Check4Cancer, the provider of early cancer detection and genetic services, has launched its new brand and website bringing together all of its cancer services onto one platform.
A company spokesman said that the new integrated service “makes it even easier to access rapid, affordable cancer screening and diagnostic tests” for people concerned about cancer, especially for those who have missed out on appointments during the COVID-19 pandemic.
Cancer services have been hit especially hard during the pandemic, with thousands of people experiencing delays and cancellations to their usual GP and outpatient appointments.
‘By offering all of our cancer screening services under one umbrella, this new online service will make it quick and easy for people to get tested – early detection is key in our fight against cancer‘
Professor Gordon Wishart, Chief Medical Officer, Check4Cancer
Check4Cancer’s screening and diagnostic services cover the six most common cancers in the UK: bowel, breast, cervical, lung, prostate and skin.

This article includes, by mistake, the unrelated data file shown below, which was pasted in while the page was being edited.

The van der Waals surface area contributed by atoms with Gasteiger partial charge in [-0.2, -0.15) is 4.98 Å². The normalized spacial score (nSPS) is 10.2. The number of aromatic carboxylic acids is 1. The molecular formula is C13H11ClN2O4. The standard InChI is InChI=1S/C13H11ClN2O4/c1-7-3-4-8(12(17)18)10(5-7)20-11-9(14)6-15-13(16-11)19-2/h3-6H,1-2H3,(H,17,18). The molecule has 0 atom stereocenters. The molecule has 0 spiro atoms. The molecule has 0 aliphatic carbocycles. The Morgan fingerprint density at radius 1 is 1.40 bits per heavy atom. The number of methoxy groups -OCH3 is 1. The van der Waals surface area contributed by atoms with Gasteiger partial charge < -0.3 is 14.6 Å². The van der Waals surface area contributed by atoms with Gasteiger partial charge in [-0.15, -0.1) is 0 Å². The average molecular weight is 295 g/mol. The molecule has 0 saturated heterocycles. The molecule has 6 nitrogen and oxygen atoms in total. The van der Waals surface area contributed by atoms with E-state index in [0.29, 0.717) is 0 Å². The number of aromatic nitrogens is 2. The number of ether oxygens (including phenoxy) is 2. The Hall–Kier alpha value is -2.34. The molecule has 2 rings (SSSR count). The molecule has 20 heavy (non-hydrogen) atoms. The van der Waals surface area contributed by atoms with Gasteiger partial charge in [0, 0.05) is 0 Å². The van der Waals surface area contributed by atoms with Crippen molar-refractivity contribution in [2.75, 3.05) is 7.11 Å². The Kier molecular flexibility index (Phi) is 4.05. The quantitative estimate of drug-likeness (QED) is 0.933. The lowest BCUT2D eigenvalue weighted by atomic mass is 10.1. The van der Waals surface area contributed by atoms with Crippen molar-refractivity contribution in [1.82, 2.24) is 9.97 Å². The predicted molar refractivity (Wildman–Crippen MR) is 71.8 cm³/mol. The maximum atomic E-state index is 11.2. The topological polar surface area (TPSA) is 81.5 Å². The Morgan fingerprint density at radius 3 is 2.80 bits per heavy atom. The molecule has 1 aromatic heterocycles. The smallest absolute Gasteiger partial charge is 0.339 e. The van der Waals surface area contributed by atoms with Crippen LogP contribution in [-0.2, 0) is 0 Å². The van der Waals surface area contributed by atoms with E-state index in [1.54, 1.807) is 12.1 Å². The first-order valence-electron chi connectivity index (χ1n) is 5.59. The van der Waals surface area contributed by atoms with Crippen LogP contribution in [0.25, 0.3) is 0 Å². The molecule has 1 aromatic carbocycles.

The Check4Cancer spokesman said its new brand and website has been developed to provide people with an easy and affordable way to access cancer screening, with screening for four of the six cancers available as at-home sample collection kits.
Chief Medical Officer at Check4Cancer and Visiting Professor of Cancer Surgery at Anglia Ruskin School of Medicine, Professor Gordon Wishart, said: “We want people to know that if they have concerns that they have missed their screening appointment, or simply need peace of mind, we are making screening easier than ever. Many of our tests can be carried out in the comfort of your own home.
“By offering all of our cancer screening services under one umbrella, this new online service will make it quick and easy for people to get tested. Early detection is key in our fight against cancer.”
Cancer Research UK’s latest figures suggest as many as 200,000 people per week have not been screened for breast, bowel and cervical cancer, resulting in hundreds of people with cancer going undiagnosed. It is estimated that there will be 18,000 excess cancer deaths in the first twelve months of the pandemic.